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Acid generation modelling : Equity Silver waste rock dumps

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dc.contributor.author Knapp, R. A.
dc.contributor.author Scharer, Jeno M.
dc.contributor.author Pettit, C. M.
dc.contributor.author Patterson, Robert J.
dc.contributor.author Nicholson, Ronald V.
dc.date.accessioned 2010-01-05T21:57:12Z
dc.date.available 2010-01-05T21:57:12Z
dc.date.issued 1992
dc.identifier.uri http://hdl.handle.net/2429/17535
dc.description.abstract The Equity Silver mine near Houston B.C. is proposing to cease operations in 1992. The large open pit operation has produced more than 80 million tonnes of waste rock which for the most part has been placed into surface dumps. The waste contains about 4 percent sulphide minerals and is a strong acid generator. Since 1981 Equity Silver Mines Limited (Equity) have been intercepting and treating seepage during which time there has been a steadily increasing load of acidity. Over the past several years Equity have developed their plans for decommissioning. The plan includes the control of acid release rates through the capping of the dumps with a low permeability cover. This plan was implemented over much of the dump in 1990/91. The preliminary indications is that the cover is functioning well. The decommissioning plan for Equity calls for perpetual treatment of seepage and runoff from the dumps. This requires substantial operating costs for labour, power, chemicals and maintenance. In order to provide assurance that these funds would be available over the long-term, Equity have been requested to post a bond. A Technical Committee was formed with representation from Equity and several government agencies to review bonding requirements. The committee met on 6 occasions and presented their best estimate of potential long-term costs and the net present value of a bond for several scenarios. The committees approach included empirical estimates of acid production for a series of assumptions. The concerns of the committee were that they did not have sound basis for determining peak acid production rates, the duration of peak rates and the decline in acid production over time or long-term acid production rates. As a result they applied a broad range to their assumptions. Equity was comfortable with the Technical Committee reports but wanted to confirm the data by having a site specific ARD (Acid Rock Drainage) model developed for their site. The model development was completed in 1991 and calibrated to the historical data. Model runs were completed for till, uncompacted clay and compacted clay covers. Model results confirm the shape of the ARD curve and suggest that the Technical Committee estimates were conservative but not unreasonable. The net present value of the bond based upon the ARD model results overlaps the committees estimates. This paper presents information regarding the general structure of the ARD model, estimates of ARD production by the model for the various cover scenarios, and compares the model results with several empirical estimates. en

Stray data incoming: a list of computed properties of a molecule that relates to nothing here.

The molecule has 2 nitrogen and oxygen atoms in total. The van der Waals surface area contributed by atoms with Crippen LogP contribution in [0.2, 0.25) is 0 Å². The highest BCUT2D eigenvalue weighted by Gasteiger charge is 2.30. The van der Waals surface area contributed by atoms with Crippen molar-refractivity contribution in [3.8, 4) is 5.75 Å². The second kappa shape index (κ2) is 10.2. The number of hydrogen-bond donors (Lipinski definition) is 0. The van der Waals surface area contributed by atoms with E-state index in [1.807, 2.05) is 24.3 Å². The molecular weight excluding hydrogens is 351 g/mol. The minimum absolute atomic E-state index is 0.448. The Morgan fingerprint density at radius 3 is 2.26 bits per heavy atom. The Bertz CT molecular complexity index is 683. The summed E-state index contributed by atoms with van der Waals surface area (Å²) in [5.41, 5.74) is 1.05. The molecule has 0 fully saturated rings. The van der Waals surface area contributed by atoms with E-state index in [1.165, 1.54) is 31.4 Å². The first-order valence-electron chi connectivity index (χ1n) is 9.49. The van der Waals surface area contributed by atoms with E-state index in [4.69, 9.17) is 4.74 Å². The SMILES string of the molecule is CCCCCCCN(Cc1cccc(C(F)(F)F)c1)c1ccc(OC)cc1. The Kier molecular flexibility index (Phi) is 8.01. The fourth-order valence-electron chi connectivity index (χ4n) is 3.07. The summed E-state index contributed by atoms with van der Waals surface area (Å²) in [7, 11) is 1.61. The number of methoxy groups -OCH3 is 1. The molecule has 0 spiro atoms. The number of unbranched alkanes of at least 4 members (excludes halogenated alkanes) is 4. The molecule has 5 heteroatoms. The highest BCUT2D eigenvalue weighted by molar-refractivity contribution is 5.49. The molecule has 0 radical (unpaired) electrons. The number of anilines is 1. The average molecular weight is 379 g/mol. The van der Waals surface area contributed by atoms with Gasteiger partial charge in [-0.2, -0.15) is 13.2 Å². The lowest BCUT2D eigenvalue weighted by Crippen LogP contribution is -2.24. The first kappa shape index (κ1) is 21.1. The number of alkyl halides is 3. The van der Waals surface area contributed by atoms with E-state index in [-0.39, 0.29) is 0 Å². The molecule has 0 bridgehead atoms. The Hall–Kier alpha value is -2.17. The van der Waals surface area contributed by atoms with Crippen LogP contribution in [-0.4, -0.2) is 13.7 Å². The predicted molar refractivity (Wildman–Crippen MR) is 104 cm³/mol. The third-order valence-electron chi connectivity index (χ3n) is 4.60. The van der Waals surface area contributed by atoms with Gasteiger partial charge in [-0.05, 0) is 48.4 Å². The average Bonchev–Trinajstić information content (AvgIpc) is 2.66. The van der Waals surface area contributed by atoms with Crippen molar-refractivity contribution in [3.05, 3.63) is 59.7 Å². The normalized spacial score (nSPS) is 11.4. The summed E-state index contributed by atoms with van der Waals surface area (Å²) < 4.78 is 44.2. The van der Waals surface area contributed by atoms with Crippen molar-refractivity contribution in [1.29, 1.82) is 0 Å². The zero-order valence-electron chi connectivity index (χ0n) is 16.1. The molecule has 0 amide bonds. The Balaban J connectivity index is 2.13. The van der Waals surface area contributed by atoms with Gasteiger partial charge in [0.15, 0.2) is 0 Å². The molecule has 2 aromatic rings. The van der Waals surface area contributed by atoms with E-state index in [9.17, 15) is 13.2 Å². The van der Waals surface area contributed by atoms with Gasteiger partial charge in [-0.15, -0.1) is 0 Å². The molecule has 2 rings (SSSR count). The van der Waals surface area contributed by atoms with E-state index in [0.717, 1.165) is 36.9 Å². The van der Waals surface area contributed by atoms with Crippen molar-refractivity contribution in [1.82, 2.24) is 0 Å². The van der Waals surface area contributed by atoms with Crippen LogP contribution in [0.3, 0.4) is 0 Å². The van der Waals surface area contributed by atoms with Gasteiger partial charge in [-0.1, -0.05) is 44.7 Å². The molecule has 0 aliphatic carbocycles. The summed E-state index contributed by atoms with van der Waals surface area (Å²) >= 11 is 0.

dc.language.iso eng en
dc.relation.ispartofseries British Columbia Mine Reclamation Symposium 1992 en
dc.title Acid generation modelling : Equity Silver waste rock dumps en
dc.type text en
dc.type.text conference Paper en
dc.description.affiliation Applied Science, Faculty of en
dc.rights.copyright British Columbia Technical and Research Committee on Reclamation en


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